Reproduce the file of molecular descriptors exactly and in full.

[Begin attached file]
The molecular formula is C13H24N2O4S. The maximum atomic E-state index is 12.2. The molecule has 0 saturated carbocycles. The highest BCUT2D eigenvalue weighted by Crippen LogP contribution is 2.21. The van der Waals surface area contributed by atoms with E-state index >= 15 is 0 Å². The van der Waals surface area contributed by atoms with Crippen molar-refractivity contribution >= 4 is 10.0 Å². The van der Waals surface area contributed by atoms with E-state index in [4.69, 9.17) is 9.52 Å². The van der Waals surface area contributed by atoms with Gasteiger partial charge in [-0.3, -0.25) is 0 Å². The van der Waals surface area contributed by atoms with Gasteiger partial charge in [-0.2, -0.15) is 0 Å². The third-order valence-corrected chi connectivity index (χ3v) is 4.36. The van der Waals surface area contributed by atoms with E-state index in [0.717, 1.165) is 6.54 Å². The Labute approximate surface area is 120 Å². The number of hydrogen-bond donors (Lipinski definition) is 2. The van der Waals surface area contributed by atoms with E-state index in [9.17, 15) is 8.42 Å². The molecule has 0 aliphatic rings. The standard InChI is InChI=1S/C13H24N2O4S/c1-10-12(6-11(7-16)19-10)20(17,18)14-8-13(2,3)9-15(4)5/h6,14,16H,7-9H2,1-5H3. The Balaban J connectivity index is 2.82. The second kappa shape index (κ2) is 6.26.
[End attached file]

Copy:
The molecular formula is C13H24N2O4S. The maximum atomic E-state index is 12.2. The molecule has 0 saturated carbocycles. The highest BCUT2D eigenvalue weighted by Crippen LogP contribution is 2.21. The van der Waals surface area contributed by atoms with E-state index >= 15 is 0 Å². The van der Waals surface area contributed by atoms with Crippen molar-refractivity contribution >= 4 is 10.0 Å². The van der Waals surface area contributed by atoms with E-state index in [4.69, 9.17) is 9.52 Å². The van der Waals surface area contributed by atoms with Gasteiger partial charge in [-0.3, -0.25) is 0 Å². The van der Waals surface area contributed by atoms with Gasteiger partial charge in [-0.2, -0.15) is 0 Å². The third-order valence-corrected chi connectivity index (χ3v) is 4.36. The van der Waals surface area contributed by atoms with E-state index in [0.717, 1.165) is 6.54 Å². The Labute approximate surface area is 120 Å². The number of hydrogen-bond donors (Lipinski definition) is 2. The van der Waals surface area contributed by atoms with E-state index in [9.17, 15) is 8.42 Å². The molecule has 0 aliphatic rings. The standard InChI is InChI=1S/C13H24N2O4S/c1-10-12(6-11(7-16)19-10)20(17,18)14-8-13(2,3)9-15(4)5/h6,14,16H,7-9H2,1-5H3. The Balaban J connectivity index is 2.82. The second kappa shape index (κ2) is 6.26.